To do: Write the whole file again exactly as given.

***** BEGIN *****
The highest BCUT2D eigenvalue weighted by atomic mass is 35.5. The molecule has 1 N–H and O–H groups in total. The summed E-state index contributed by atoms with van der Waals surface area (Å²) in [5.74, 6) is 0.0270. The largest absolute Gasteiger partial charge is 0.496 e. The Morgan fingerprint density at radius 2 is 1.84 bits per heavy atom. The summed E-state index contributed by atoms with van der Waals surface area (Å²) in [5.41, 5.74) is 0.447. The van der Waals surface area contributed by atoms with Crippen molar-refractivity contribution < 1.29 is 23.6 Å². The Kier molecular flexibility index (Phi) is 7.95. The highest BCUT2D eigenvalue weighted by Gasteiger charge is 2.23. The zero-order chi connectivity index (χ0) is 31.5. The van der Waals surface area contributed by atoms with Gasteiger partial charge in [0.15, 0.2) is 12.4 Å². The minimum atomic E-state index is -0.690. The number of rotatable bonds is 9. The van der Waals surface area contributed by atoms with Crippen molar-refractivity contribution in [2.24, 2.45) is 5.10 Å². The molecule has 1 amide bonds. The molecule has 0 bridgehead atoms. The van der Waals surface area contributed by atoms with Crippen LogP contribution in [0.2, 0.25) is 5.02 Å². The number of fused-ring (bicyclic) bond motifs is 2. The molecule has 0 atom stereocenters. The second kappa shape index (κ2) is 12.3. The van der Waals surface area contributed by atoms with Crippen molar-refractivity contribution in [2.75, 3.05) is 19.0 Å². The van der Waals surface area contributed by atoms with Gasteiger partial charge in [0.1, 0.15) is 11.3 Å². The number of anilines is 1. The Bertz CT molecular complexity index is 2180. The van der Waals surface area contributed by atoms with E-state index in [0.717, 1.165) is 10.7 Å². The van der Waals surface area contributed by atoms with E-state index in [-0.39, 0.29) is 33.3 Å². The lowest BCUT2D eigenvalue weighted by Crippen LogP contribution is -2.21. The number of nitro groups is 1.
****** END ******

The highest BCUT2D eigenvalue weighted by atomic mass is 35.5. The molecule has 1 N–H and O–H groups in total. The summed E-state index contributed by atoms with van der Waals surface area (Å²) in [5.74, 6) is 0.0270. The largest absolute Gasteiger partial charge is 0.496 e. The Morgan fingerprint density at radius 2 is 1.84 bits per heavy atom. The summed E-state index contributed by atoms with van der Waals surface area (Å²) in [5.41, 5.74) is 0.447. The van der Waals surface area contributed by atoms with Crippen molar-refractivity contribution < 1.29 is 23.6 Å². The Kier molecular flexibility index (Phi) is 7.95. The highest BCUT2D eigenvalue weighted by Gasteiger charge is 2.23. The zero-order chi connectivity index (χ0) is 31.5. The van der Waals surface area contributed by atoms with Gasteiger partial charge in [0.15, 0.2) is 12.4 Å². The minimum atomic E-state index is -0.690. The number of rotatable bonds is 9. The van der Waals surface area contributed by atoms with Crippen molar-refractivity contribution in [2.24, 2.45) is 5.10 Å². The molecule has 1 amide bonds. The molecule has 0 bridgehead atoms. The van der Waals surface area contributed by atoms with Crippen LogP contribution in [0.2, 0.25) is 5.02 Å². The number of fused-ring (bicyclic) bond motifs is 2. The molecule has 0 atom stereocenters. The second kappa shape index (κ2) is 12.3. The van der Waals surface area contributed by atoms with Crippen molar-refractivity contribution in [2.75, 3.05) is 19.0 Å². The van der Waals surface area contributed by atoms with Gasteiger partial charge in [0.1, 0.15) is 11.3 Å². The number of anilines is 1. The Bertz CT molecular complexity index is 2180. The van der Waals surface area contributed by atoms with E-state index in [0.717, 1.165) is 10.7 Å². The van der Waals surface area contributed by atoms with E-state index in [-0.39, 0.29) is 33.3 Å². The lowest BCUT2D eigenvalue weighted by Crippen LogP contribution is -2.21. The number of nitro groups is 1.